Rugby league great Phil Gould says the widening gap between the NRL’s top and bottom teams has been brought on by the game’s controversial decision to scrap the under-20s competition back in 2017.
As was the case at end of the home and away last year – The Sea Eagles, Bulldogs, Tigers, Broncos, Cowboys Titans and Warriors all sit outside the top eight through the opening four rounds, while the likes of the Panthers, Eels, Storm, Roosters, Souths and Raiders round out much of the top end of the ladder.
The gap between the NRL’s best and worst comes following a round that saw an average winning margin of 26.13, the highest it’s been since round 16 of the 2004 season.
Discussing the current divide, Gould admitted he wasn’t surprised to see it come to fruition after the NRL famously discontinued its under-20s competition at the end of the 2017 season, which was replaced by state-based competitions in New South Wales and Queensland.
“Our game made a decision several years ago to get rid of the national under-20s competition,” Gould told Nine’s 100% Footy.
“At that time we warned all that this could potentially happen to the game. That if teams walked away from development and developing younger fellas to come into their roster, if we didn’t have that competitive national under-20s competition, which was the envy of every other sport in Australia, that we would see this.
“Now I didn’t think the decline would come so quickly, but those clubs that have continued on some sort of development programs are the ones that are still surviving today.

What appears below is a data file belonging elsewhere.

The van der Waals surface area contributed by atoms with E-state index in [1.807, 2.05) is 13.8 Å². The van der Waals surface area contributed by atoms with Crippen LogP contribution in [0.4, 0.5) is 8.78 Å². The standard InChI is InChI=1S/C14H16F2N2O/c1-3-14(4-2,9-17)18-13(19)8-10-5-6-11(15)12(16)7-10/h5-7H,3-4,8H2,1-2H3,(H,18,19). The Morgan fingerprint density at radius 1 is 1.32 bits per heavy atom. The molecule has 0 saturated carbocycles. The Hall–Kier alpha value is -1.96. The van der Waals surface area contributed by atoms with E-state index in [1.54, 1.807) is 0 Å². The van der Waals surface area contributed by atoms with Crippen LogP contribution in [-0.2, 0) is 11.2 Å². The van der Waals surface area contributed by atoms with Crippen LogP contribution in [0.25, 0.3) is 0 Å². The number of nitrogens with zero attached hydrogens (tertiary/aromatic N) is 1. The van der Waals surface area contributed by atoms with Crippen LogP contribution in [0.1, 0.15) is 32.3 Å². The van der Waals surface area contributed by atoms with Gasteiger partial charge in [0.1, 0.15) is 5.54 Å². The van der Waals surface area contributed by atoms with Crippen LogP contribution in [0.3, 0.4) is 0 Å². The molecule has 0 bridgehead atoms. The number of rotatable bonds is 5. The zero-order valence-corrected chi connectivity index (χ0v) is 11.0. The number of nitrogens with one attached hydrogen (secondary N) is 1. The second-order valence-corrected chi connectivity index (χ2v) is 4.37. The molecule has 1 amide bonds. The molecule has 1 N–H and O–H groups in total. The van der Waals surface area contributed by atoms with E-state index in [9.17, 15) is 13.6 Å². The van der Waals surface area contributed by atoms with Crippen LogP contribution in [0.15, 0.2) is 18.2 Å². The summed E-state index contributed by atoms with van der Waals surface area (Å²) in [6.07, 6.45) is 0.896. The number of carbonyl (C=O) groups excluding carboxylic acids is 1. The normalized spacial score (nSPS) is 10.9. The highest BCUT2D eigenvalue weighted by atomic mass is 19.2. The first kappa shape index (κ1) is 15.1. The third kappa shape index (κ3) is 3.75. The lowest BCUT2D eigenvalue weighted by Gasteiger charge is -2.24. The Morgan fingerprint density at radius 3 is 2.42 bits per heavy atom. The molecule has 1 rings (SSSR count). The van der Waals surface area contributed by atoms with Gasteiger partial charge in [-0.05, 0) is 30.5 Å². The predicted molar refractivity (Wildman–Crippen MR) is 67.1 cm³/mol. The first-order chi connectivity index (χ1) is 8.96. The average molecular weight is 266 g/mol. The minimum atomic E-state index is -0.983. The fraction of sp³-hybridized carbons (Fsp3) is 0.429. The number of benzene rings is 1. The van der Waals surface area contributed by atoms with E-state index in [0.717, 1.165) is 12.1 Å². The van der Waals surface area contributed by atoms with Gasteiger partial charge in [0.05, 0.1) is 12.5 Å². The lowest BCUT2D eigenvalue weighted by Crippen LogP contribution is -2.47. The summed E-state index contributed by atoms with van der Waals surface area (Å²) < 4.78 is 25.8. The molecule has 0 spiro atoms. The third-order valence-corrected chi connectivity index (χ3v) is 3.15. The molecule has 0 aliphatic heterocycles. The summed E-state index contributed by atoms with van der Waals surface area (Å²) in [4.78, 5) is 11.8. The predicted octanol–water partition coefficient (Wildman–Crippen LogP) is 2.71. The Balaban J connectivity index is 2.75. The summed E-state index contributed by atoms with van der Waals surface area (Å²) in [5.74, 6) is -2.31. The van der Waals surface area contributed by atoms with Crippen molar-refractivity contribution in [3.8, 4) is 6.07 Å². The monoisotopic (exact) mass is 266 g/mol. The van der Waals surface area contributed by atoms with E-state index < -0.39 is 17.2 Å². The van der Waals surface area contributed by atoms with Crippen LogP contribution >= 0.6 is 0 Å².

“And those that have completely walked away from it, are finding themselves in a real hole and can’t get out of it by just recruiting.”
Gould, the most successful NSW Blues coach in history, said he fears the three Queensland teams especially will continue to be affected by the decision to switch to state league competitions.
“Your Queensland clubs, who sent everything back to the state league – your Broncos, Cowboys and Titans, all of these clubs are going to run into real problems because they walked away four, five years ago,” he said.
“I still can’t believe we gave up what was a great product and a great breeding ground, not just for players, but for coaches, referees, officials and everyone working in a club.”
At the time of the under-20s competition, each of the NRL’s 16 clubs would field 20-member squads.
The competition, which commenced in 2008 before finishing at the end of 2017, saw one in five players make the transition to the NRL.
Gould took particular aim at a number of CEOs for wanting to cut costs rather than putting the future of the game first.
“There were a few CEOs at the time who thought they could save money by abandoning the U20s,” Gould added.
“These people had no idea on developing talent, they had no idea what makes it tick, they had no idea where our game came from.
“We warned them, but clubs voted because we had CEOs that didn’t understand what it was going to cost the game.
“I said, ‘you’re going to save money now, but it’s going to cost you big time down the track’.
“The way we treated our second tier 20 years ago and the way we’ve treated it sending it back to state leagues – expecting state league organisations to produce your next raft of players, it’s not going to happen.
Panthers put on a clinic at Lottoland against the Sea Eagles
“NRL players get produced by NRL clubs, in NRL systems. It’s not going to be produced by semi-amateur and semi-professional state league organisations.”
He said the divide between top and bottom clubs would continue unless the NRL restructures its entire second-tier and development pathways.
“This [divide] is going to keep on going for the next four or five years,” he said.
“They need to start again now and get a vertical integration within all NRL clubs – so they’ve got a second-tier team, junior rep depth and an U20s program that can produce the next range of NRL footballers.”
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